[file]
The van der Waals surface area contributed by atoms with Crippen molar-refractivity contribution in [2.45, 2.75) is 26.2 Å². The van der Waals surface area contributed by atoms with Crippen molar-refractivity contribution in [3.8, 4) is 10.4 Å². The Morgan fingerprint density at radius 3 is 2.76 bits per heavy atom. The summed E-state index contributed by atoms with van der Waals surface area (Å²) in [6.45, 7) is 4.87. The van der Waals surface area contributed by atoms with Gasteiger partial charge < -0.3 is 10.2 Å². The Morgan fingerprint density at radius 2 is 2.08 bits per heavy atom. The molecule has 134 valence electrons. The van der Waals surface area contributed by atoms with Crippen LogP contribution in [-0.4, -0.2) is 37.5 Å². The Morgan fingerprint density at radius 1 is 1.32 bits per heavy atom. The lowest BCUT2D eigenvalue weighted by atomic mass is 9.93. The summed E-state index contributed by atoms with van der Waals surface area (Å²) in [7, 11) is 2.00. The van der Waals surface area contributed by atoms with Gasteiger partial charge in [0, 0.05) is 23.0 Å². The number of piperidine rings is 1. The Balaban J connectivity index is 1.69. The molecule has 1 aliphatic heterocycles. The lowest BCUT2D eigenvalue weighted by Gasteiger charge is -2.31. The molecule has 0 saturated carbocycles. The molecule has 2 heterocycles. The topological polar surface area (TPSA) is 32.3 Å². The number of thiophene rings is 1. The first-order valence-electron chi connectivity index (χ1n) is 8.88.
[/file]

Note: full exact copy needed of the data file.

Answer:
The van der Waals surface area contributed by atoms with Crippen molar-refractivity contribution in [2.45, 2.75) is 26.2 Å². The van der Waals surface area contributed by atoms with Crippen molar-refractivity contribution in [3.8, 4) is 10.4 Å². The Morgan fingerprint density at radius 3 is 2.76 bits per heavy atom. The summed E-state index contributed by atoms with van der Waals surface area (Å²) in [6.45, 7) is 4.87. The van der Waals surface area contributed by atoms with Gasteiger partial charge < -0.3 is 10.2 Å². The Morgan fingerprint density at radius 2 is 2.08 bits per heavy atom. The molecule has 134 valence electrons. The van der Waals surface area contributed by atoms with Crippen LogP contribution in [-0.4, -0.2) is 37.5 Å². The Morgan fingerprint density at radius 1 is 1.32 bits per heavy atom. The lowest BCUT2D eigenvalue weighted by atomic mass is 9.93. The summed E-state index contributed by atoms with van der Waals surface area (Å²) in [7, 11) is 2.00. The van der Waals surface area contributed by atoms with Gasteiger partial charge in [0, 0.05) is 23.0 Å². The number of piperidine rings is 1. The Balaban J connectivity index is 1.69. The molecule has 1 aliphatic heterocycles. The lowest BCUT2D eigenvalue weighted by Gasteiger charge is -2.31. The molecule has 0 saturated carbocycles. The molecule has 2 heterocycles. The topological polar surface area (TPSA) is 32.3 Å². The number of thiophene rings is 1. The first-order valence-electron chi connectivity index (χ1n) is 8.88.